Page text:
8 Ways to Leave the Perfect Voicemail



Many companies now offer callers the option to receive a call back when contact center wait time is too long or inconvenient. It's a great idea. When customers are given a choice, that puts them in control and removes stress, anxiety, and frustration.

But, the way the company handles the call-back option is critical. Customers need information, such as an accurate estimated hold time and when to expect a return call if that option is chosen. It's both ironic and annoying when a recording keeps looping with the message that "your call is important to us." Obviously it isn't! All the customer hears is that the company has insufficient staff to handle calls. Insult is added to injury when the message fails to state estimated hold time and bombards the customer with a sales pitch. That sends the message that your call is not important and your business is taken for granted.

When the customer has made the decision to be called back by a company representative or when he is expecting a furniture delivery or has a tentative appointment for a service call to have an appliance repaired or cable installed and misses the call and receives a voicemail, that message is also critical. If the customer gets a message that is difficult to understand and has to play it over again to hear the rep's name, phone number, or other important information, that is just as bad as holding on a long time to talk with someone in the first place.

Here are 8 ways to guarantee a concise, accurate, and friendly voicemail:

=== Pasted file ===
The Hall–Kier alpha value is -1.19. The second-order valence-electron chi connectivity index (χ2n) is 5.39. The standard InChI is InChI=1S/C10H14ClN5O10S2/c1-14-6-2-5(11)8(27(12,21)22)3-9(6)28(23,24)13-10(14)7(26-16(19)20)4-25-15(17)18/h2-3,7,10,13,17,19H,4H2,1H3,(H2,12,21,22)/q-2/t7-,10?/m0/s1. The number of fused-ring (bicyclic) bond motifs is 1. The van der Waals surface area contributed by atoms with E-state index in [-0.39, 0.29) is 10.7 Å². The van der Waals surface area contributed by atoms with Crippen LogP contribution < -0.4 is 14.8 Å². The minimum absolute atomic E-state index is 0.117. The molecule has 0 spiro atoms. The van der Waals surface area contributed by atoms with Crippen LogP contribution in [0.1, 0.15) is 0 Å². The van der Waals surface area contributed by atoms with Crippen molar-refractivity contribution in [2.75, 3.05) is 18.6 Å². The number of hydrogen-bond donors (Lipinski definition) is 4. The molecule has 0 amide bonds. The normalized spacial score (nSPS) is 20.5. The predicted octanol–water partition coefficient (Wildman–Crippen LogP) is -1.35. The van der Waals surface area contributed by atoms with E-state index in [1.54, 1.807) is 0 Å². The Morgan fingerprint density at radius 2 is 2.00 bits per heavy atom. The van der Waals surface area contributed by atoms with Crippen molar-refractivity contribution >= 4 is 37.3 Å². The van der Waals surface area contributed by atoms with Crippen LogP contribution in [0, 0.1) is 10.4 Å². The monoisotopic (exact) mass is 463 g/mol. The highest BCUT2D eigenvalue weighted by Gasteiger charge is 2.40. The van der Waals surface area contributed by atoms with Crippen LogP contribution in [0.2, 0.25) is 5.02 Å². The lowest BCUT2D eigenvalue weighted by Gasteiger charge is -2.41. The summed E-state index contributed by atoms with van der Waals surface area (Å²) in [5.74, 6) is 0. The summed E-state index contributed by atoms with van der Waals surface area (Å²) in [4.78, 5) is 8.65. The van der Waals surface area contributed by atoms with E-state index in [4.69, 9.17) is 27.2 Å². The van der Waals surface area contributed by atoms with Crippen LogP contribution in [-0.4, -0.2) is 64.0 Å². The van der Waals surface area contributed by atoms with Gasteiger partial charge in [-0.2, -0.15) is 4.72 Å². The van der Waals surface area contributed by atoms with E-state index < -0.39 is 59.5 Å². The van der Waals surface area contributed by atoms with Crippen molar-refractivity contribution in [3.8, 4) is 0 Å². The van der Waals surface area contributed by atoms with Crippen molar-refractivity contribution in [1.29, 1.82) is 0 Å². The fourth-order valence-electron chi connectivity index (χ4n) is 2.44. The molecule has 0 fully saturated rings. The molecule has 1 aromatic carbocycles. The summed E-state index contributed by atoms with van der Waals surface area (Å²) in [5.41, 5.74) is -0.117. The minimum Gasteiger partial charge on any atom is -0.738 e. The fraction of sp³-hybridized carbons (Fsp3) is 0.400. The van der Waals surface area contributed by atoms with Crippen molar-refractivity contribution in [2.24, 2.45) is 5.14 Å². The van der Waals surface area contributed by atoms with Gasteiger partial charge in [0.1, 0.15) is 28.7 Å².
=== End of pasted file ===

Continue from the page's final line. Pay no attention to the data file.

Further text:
1. "Hi, Mr. Smith. My name is William." Speak slowly and distinctly. Always use the name of the person you are calling and your own name. Refer to the customer by his last name, unless you only have his first name left on the message to you.
  2. "I hope your day is going well." Add something welcoming. A warm wish for a good day creates an instant emotional connection.
  3. "I'm happy to let you know that your furniture has arrived in our warehouse, and we're ready to schedule a convenient delivery date." The message is clear, concise and informative. Listing items in the order would provide additional useful information to assure the customer.
  4. "Please call me at 800-555-9876. Once again, that's 800-555-9876. Ask for William." It's important to repeat the number. This is especially true when the number the caller is using is different than the one appearing on the customer's caller ID.
  5. "If I'm not available, you can also speak to Tim or Mary. They have your file and can help you, too." Another example of additional useful information.
  6. "Our hours are Monday through Friday, 8 a.m. to 5 p.m., and Saturdays from 10 a.m. to 6 p.m. This Sunday we are closed due to the holiday." By providing hours of operation, you spare the customer the need to look up the information before returning the call.
  7. "Mr. Smith, we appreciate your business. We look forward to hearing from you at your earliest convenience." Thanking the customer is thoughtful and appreciated.
  8. When confirming an appointment, emphasize and make perfectly clear whether the customer must call back to reconfirm. Many times it is unclear whether the return call is even necessary.

Leaving a voice message should not be left to chance. Your company has a standard operating procedure for every task, and the voice message should be part of the protocol. Associates must be trained. Establish a checklist to assure consistency. Have associates brainstorm about what should be included. Create a guide and then customize every message.

Leaving a message should not be a rote chore but an opportunity to show customers that they are important, valued, and that their business is appreciated. The message is a critical component of the customer journey. Make sure your message doesn't leave the wrong message.


Richard Shapiro is founder and president of the Center for Client Retention.